We all know how isolating a teaching job can be at times, but there are a number of little steps that we can all take to help each other enjoy our jobs more.
Unlike other career types, there are surprisingly few faculties that engage in regular team-building and collaborative efforts. There are also a lot of outside forces that have a significant impact on the day-to-day lives of teachers, from eagerly involved school boards to the latest state and federally mandated testing requirements. It’s no wonder that many teachers feel isolated and completely on their own.
Here are a few points that you may find helpful in trying to break out of your silo and engage more deeply with your fellow teachers:
- Support one another
- Stop the blame game
- Find more ways to collaborate
- Go out of your way to do something nice for a fellow teacher
When you’re frustrated with bad habits that students may bring into your class at the start of the year, it may feel good to place the blame on the teachers that came before you, but is that really productive? Why not just accept your students for who they are and where they are on their educational journeys?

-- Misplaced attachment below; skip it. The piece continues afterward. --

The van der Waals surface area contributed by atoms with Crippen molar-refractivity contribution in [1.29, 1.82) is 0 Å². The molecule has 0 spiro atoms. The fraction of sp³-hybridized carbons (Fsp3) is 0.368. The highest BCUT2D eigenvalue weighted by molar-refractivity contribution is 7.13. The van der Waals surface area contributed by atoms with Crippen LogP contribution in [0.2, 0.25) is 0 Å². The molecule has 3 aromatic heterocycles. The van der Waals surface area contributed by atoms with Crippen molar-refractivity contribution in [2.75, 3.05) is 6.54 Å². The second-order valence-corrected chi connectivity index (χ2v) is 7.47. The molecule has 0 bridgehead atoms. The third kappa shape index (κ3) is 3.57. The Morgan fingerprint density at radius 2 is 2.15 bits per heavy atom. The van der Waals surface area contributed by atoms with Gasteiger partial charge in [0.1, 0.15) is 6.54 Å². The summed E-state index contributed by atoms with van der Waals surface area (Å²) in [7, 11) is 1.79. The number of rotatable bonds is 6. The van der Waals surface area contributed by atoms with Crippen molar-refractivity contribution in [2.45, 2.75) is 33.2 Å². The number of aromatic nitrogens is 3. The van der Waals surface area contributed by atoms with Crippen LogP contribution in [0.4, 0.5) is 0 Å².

Try some positivity
In the same vein, when you have the urge to take to your social media accounts at the end of a long and stressful day, why not take a more positive action instead?
Rather than create a post outlining everything that went wrong during your day, there is another option. You can just as easily create a post that even during one of your most challenging days there were a few bright spots that helped to get you through. Encourage your fellow teachers to join in and post tales about their daily bright spots in the comment section.
The power of small gestures
Think of a small gesture that you can make to help brighten a fellow teacher’s day. Is it bringing in coffee to the faculty lounge one morning? Are you able to take the time to just sit and listen as a fellow educator shares a challenging situation with you?
Simple gestures such as these can go a long way in helping your fellow teachers feel a lot less isolated and alone. We all know how great it feels when someone takes time out of their day to do something nice for us; why not return the favor?
It’s time to work together
Rather than sticking to your classroom during free periods, why not put yourself out there and pursue some opportunities to collaborate with other teachers?
Yes, you do need a lot of prep time, but sometimes, say once a week, it can be good to give yourself a break. Whether you seek out another teacher for a defined project, or you just make plans to get together for a chat, this type of collaboration can work wonders.
From something as simple as working with the art teacher to create some classroom decor, or spending some time with the sports department to get some exercise while comparing notes on teacher strategies, it’s a win-win proposal! Let’s look out for each other, and take some small steps toward greater collaboration. Teaching can be isolating, but it doesn’t have to be.